Resolution Foundation’s recent proposal aims to help young people by redistributing wealth in the form of a ‘citizen’s inheritance’.
‘A new generational contract: the final report of the Intergenerational Commission’ was published on 8th May, a report detailing the Commission’s conclusions and analysis of the intergenerational challenges that the country is currently facing. This includes the idea to introduce the £10,000 ‘citizen’s inheritance’ for those aged 25.
Following a two-year study, “drawing on a deep and wide-ranging examination of the experiences and prospects of different generations in Britain”, the resulting conclusion is that every person in Britain should receive £10,000 when they turn 25. From this initial phase, there will be a transition with the idea to eventually offer it to older ages, starting with those turning 35 in 2020.
This ‘citizen’s inheritance’ is to be a restricted-use asset endowment available to all young adults in order to support skills, entrepreneurship, housing and pension saving.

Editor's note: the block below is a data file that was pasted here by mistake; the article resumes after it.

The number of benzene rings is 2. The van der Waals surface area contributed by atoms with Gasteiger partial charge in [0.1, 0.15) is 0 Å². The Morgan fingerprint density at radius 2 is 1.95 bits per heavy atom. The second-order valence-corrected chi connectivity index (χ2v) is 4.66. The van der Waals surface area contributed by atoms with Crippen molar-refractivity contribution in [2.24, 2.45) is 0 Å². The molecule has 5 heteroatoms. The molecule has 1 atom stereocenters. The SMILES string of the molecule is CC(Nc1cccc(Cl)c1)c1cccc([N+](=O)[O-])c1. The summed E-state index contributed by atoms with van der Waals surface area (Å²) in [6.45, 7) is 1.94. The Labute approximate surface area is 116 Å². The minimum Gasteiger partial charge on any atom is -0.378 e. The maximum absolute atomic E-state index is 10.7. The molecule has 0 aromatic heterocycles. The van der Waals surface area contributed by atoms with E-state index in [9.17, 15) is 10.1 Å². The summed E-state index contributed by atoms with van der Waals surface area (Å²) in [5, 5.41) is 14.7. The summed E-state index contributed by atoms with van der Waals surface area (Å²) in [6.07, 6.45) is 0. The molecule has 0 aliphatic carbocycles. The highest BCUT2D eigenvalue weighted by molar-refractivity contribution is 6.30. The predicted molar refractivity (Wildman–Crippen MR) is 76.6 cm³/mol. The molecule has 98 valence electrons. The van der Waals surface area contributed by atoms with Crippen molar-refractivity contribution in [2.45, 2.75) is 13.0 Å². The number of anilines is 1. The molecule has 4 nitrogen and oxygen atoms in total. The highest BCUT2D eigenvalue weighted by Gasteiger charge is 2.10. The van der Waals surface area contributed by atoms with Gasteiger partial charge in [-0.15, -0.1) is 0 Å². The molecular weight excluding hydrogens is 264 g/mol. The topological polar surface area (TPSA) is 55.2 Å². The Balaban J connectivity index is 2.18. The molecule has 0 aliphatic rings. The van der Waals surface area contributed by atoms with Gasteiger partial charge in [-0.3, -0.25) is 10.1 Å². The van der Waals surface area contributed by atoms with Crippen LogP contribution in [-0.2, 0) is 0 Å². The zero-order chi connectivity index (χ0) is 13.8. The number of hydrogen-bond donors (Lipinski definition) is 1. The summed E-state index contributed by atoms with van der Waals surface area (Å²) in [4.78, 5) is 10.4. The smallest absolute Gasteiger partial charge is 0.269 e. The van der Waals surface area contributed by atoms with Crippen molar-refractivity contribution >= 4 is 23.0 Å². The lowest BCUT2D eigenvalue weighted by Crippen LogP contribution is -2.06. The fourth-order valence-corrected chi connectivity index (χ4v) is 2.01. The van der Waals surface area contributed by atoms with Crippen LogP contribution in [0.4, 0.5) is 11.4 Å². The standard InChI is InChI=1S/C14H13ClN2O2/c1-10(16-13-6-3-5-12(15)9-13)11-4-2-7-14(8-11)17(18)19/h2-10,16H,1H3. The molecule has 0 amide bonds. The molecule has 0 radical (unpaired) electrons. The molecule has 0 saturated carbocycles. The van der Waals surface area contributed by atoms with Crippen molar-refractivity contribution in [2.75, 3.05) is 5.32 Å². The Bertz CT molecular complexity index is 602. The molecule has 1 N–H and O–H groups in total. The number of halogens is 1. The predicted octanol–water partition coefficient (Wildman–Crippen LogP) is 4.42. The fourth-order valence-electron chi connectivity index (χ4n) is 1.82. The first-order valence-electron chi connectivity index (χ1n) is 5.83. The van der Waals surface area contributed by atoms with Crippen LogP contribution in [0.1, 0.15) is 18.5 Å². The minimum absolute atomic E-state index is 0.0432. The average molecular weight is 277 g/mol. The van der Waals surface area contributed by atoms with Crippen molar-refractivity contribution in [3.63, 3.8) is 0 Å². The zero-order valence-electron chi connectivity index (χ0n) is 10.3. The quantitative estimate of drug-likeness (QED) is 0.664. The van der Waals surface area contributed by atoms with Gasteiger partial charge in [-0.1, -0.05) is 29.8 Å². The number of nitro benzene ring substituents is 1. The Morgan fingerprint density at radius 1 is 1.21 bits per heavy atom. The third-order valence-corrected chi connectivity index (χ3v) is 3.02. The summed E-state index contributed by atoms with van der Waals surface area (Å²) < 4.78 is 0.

This is considered to be a way of bridging the gap between millennials and baby boomers. Do you think this is the right step to take?
Dave Willetts, Executive Chair of the Resolution Foundation, has stated in the foreword for the report: “It is very good news that fairness between generations has now entered the mainstream political debate. Too often we were drifting into decisions and policies which weakened our generational contract without being aware of what we were doing.”
The outlook of the report is a positive one, but it should be considered that we would be swapping one tax for another. The £10,000 inheritance would be funded by a change to inheritance tax. It would be instead replaced with a lifetime receipts tax with lower rates and fewer exemptions. It would be paid by recipients, rather than estates.
The report points out that “a £10,000 boost today would at least double the wealth of more than six in ten adults in their late 20s”.
What would you do with this inheritance? Or, more relevantly, what would you do as a 25 year old with access to £10,000 to invest your future?